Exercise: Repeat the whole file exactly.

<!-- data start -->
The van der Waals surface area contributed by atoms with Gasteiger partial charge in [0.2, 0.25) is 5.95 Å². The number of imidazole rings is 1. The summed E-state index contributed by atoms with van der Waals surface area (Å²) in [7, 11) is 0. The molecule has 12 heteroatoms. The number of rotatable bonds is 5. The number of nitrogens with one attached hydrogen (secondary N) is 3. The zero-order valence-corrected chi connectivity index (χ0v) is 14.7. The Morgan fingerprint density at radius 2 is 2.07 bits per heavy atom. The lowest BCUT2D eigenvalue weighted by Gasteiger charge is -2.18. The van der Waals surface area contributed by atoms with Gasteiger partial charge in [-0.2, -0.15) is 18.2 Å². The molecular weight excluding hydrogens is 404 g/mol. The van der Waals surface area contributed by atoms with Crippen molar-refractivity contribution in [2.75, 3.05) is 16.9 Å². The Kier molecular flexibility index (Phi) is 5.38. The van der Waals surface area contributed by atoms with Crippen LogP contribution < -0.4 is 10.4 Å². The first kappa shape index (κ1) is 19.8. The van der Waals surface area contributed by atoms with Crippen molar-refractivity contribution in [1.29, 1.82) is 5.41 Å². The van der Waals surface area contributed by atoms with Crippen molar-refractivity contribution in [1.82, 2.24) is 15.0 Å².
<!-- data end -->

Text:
The van der Waals surface area contributed by atoms with Gasteiger partial charge in [0.2, 0.25) is 5.95 Å². The number of imidazole rings is 1. The summed E-state index contributed by atoms with van der Waals surface area (Å²) in [7, 11) is 0. The molecule has 12 heteroatoms. The number of rotatable bonds is 5. The number of nitrogens with one attached hydrogen (secondary N) is 3. The zero-order valence-corrected chi connectivity index (χ0v) is 14.7. The Morgan fingerprint density at radius 2 is 2.07 bits per heavy atom. The lowest BCUT2D eigenvalue weighted by Gasteiger charge is -2.18. The van der Waals surface area contributed by atoms with Gasteiger partial charge in [-0.2, -0.15) is 18.2 Å². The molecular weight excluding hydrogens is 404 g/mol. The van der Waals surface area contributed by atoms with Crippen molar-refractivity contribution in [2.75, 3.05) is 16.9 Å². The Kier molecular flexibility index (Phi) is 5.38. The van der Waals surface area contributed by atoms with Crippen LogP contribution < -0.4 is 10.4 Å². The first kappa shape index (κ1) is 19.8. The van der Waals surface area contributed by atoms with Crippen molar-refractivity contribution in [1.29, 1.82) is 5.41 Å². The van der Waals surface area contributed by atoms with Crippen molar-refractivity contribution in [1.82, 2.24) is 15.0 Å².